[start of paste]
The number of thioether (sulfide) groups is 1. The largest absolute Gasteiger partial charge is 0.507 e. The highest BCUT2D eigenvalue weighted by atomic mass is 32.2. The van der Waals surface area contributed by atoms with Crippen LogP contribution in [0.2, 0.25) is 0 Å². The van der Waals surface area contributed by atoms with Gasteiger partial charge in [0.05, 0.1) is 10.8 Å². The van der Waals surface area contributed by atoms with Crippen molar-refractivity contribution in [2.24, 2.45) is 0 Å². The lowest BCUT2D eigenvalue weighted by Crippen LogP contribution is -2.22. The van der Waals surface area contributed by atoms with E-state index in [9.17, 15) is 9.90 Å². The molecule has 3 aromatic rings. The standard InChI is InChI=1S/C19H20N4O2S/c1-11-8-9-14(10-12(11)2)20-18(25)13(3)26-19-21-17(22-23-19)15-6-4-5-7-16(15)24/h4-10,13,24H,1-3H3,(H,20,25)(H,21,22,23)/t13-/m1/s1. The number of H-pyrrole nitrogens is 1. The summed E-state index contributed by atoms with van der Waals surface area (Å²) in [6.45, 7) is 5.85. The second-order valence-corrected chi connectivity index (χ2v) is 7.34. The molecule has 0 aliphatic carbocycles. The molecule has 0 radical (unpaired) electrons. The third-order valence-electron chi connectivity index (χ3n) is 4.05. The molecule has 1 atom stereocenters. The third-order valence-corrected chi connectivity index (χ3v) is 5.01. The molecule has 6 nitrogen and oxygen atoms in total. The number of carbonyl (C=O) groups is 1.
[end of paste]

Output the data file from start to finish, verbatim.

The number of thioether (sulfide) groups is 1. The largest absolute Gasteiger partial charge is 0.507 e. The highest BCUT2D eigenvalue weighted by atomic mass is 32.2. The van der Waals surface area contributed by atoms with Crippen LogP contribution in [0.2, 0.25) is 0 Å². The van der Waals surface area contributed by atoms with Gasteiger partial charge in [0.05, 0.1) is 10.8 Å². The van der Waals surface area contributed by atoms with Crippen molar-refractivity contribution in [2.24, 2.45) is 0 Å². The lowest BCUT2D eigenvalue weighted by Crippen LogP contribution is -2.22. The van der Waals surface area contributed by atoms with E-state index in [9.17, 15) is 9.90 Å². The molecule has 3 aromatic rings. The standard InChI is InChI=1S/C19H20N4O2S/c1-11-8-9-14(10-12(11)2)20-18(25)13(3)26-19-21-17(22-23-19)15-6-4-5-7-16(15)24/h4-10,13,24H,1-3H3,(H,20,25)(H,21,22,23)/t13-/m1/s1. The number of H-pyrrole nitrogens is 1. The summed E-state index contributed by atoms with van der Waals surface area (Å²) in [6.45, 7) is 5.85. The second-order valence-corrected chi connectivity index (χ2v) is 7.34. The molecule has 0 aliphatic carbocycles. The molecule has 0 radical (unpaired) electrons. The third-order valence-electron chi connectivity index (χ3n) is 4.05. The molecule has 1 atom stereocenters. The third-order valence-corrected chi connectivity index (χ3v) is 5.01. The molecule has 6 nitrogen and oxygen atoms in total. The number of carbonyl (C=O) groups is 1.